Kim is the coming of age story of a 13 year-old orphaned boy, whose father was a British soldier. Kim’s fortune was foretold by his father:
The third [document left at Kim’s father’s death] was Kim's birth-certificate. Those things, he was used to say, in his glorious opium-hours, would yet make little Kimball a man. On no account was Kim to part with them, for they belonged to a great piece of magic - such magic as men practised over yonder behind the Museum, in the big blue-and-white Jadoo-Gher - the Magic House, as we name the Masonic Lodge. It would, he said, all come right some day, and Kim's horn would be exalted between pillars - monstrous pillars - of beauty and strength. The Colonel himself, riding on a horse, at the head of the finest Regiment in the world, would attend to Kim - little Kim that should have been better off than his father. Nine hundred first-class devils, whose God was a Red Bull on a green field, would attend to Kim, if they had not forgotten O'Hara - poor O'Hara that was gang-foreman on the Ferozepore line.
Kim meets a Tibetan lama and becomes his disciple (chela). Kim combines this with an errand he agreed to perform (unbeknownst to him it involves information to a British commander concerning Russian intrigue in India). These chapters carry the lama and chela along the Grand Trunk Road, where Kim eventually meets up with his father’s regiment. Their standard is a red bull on a green field. Because of the bequeathed papers he carries, the company’s chaplain and priest take Kim in to send to a British school. The lama continues on his journey to reach enlightenment under the protection of a rich Indian lady.
The story so far reminds me of a combination of three major works, two of which are by Mark Twain. I feel I could easily describe this as the Indian Huckleberry Finn and not be far off the mark. Yet the character Kim, as much as he loves his freedom like Huck, also shows many of Tom Sawyer’s traits in dealing with authority. And while the lama echoes Jim to Kim’s Huck, he also shows a direct lineage from the title character in Don Quixote, yet taken to a spiritual plane.
The best part of the first five chapters to me was the interplay between Kim and the lama. The lama truly believes Kim was heaven-sent to help him find the “river of the arrow” and achieve enlightenment. Yet his treatment of Kim moves from disciple to that of a son. The distress the lama shows when he realizes Kim will be taken from him by the soldiers is heart-breaking, not just because he will miss him but more importantly in that the lama has forsaken his mission:
“I made believe to myself for now I see it was but make-belief - that thou wast sent to me to aid in the Search. So my heart went out to thee for thy charity and thy courtesy and the wisdom of thy little years. But those who follow the Way must permit not the fire of any desire or attachment, for that is all Illusion. As says ...” He quoted an old, old Chinese text, backed it with another, and reinforced these with a third. “I stepped aside from the Way, my chela. It was no fault of thine. I delighted in the sight of life, the new people upon the roads, and in thy joy at seeing these things. I was pleased with thee who should have considered my Search and my Search alone. Now I am sorrowful because thou art taken away and my River is far from me. It is the Law which I have broken!”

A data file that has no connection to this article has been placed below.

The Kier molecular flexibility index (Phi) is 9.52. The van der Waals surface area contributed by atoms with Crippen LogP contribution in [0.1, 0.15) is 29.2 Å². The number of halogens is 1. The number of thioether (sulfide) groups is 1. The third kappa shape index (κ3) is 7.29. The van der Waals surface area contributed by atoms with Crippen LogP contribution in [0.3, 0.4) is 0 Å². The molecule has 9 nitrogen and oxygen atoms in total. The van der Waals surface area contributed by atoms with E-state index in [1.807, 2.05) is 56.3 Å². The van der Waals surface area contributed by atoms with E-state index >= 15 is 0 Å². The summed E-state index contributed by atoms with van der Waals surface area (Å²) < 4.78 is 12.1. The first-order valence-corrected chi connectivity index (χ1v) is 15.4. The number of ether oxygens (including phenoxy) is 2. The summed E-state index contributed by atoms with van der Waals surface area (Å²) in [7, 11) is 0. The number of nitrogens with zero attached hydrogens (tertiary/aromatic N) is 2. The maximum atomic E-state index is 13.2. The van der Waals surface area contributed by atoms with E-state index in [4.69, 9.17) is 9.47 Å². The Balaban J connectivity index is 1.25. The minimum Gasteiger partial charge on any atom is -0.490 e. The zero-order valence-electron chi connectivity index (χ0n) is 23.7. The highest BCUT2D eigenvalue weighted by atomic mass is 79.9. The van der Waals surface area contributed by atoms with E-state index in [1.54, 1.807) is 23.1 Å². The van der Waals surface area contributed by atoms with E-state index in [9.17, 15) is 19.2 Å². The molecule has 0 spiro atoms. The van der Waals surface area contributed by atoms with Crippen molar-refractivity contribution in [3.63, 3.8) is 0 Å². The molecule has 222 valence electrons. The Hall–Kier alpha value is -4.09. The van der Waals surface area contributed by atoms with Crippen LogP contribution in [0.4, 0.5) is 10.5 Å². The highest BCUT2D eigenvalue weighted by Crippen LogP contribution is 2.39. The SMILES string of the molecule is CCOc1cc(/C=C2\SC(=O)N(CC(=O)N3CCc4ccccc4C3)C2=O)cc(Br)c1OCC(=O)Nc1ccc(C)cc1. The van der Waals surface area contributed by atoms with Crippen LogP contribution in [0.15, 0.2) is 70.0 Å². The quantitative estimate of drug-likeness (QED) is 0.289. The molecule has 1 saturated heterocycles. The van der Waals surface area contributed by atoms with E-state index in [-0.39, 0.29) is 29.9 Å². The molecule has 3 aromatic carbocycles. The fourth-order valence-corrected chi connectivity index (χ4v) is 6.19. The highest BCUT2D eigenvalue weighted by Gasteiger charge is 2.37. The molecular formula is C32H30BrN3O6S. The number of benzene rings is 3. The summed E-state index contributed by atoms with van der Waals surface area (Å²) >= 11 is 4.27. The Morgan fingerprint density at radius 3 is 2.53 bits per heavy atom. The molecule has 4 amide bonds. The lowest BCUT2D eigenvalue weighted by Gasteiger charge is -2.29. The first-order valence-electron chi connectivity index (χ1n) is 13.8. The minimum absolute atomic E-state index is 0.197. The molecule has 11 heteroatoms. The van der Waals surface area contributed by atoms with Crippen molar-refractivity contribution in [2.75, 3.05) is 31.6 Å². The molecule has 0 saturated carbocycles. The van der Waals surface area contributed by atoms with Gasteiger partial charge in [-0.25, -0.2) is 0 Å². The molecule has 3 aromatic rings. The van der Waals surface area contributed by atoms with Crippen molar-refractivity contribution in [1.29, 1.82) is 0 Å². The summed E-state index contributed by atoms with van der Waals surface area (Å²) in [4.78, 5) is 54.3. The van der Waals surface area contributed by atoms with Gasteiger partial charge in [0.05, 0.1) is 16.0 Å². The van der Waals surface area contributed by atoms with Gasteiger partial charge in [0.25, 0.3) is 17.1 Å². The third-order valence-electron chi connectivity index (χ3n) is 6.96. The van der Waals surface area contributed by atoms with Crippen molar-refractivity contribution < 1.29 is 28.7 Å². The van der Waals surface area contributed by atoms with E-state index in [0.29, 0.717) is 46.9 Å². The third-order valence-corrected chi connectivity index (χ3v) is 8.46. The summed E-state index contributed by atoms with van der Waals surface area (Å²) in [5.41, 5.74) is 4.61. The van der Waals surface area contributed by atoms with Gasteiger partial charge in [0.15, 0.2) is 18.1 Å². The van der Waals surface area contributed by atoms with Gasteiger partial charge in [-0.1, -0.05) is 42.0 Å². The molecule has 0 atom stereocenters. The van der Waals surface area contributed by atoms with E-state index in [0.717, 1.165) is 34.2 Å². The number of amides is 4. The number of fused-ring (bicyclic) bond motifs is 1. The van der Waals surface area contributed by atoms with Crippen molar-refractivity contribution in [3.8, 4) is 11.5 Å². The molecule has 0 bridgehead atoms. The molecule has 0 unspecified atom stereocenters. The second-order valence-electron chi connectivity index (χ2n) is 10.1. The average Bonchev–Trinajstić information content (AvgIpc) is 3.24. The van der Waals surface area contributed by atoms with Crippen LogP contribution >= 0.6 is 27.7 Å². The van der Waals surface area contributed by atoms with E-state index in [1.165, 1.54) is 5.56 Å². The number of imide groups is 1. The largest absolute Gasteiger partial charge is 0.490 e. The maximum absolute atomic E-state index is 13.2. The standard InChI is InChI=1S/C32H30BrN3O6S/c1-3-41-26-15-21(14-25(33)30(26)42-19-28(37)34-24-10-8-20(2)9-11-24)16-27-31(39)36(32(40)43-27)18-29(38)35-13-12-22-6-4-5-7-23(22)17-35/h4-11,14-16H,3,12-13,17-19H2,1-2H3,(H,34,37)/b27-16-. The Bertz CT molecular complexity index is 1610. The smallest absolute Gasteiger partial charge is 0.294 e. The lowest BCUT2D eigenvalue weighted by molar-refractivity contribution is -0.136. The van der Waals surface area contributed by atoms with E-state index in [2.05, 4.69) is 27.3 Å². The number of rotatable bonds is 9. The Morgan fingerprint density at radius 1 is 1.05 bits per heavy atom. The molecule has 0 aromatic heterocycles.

Even though the lama absolves Kim from distracting him, the lama includes a pretty damning barb at Kim’s additional tasks. An additional interesting pairing is the Catholic priest and the Church of England chaplain, one stern and authoritative while the other is much more concerned with Kim’s well-being.
The last point I’ll mention is two instances that show Kipling’s view of India and empire. At one point on their journey along the Grand Trunk Road, Kim and the lama meet a native soldier who assisted the British during the Mutiny of 1857. The character’s framing of what happened when some natives fought the British probably was not representative of the typical Indian of the day: “A madness ate into all the [native] Army, and they turned against their officers. That was the first evil, but not past remedy if they had then held their hands. But they chose to kill the Sahibs' wives and children. Then came the Sahibs from over the sea and called them to most strict account.” Obviously just speculation on my part, but it sounds rather hollow coming from a native instead of one of the British officers. The second incident happens very quickly, but underpins what I’ve seen of Kipling’s belief in England’s responsibilities when it came to India. The rich woman that Kim and the lama travel with meets a police constable, who treats the lady to high praise. The woman’s response after the constable leaves echoes Kipling’s approach in the previous short stories mentioned: “These be the sort to oversee justice. They know the land and the customs of the land. The others, all new from Europe, suckled by white women and learning our tongues from books, are worse than the pestilence. They do harm to Kings.” In other words, those that show conscientiousness first to India are living up to their moral responsibilities.
Next up—Chapters 6 through 10.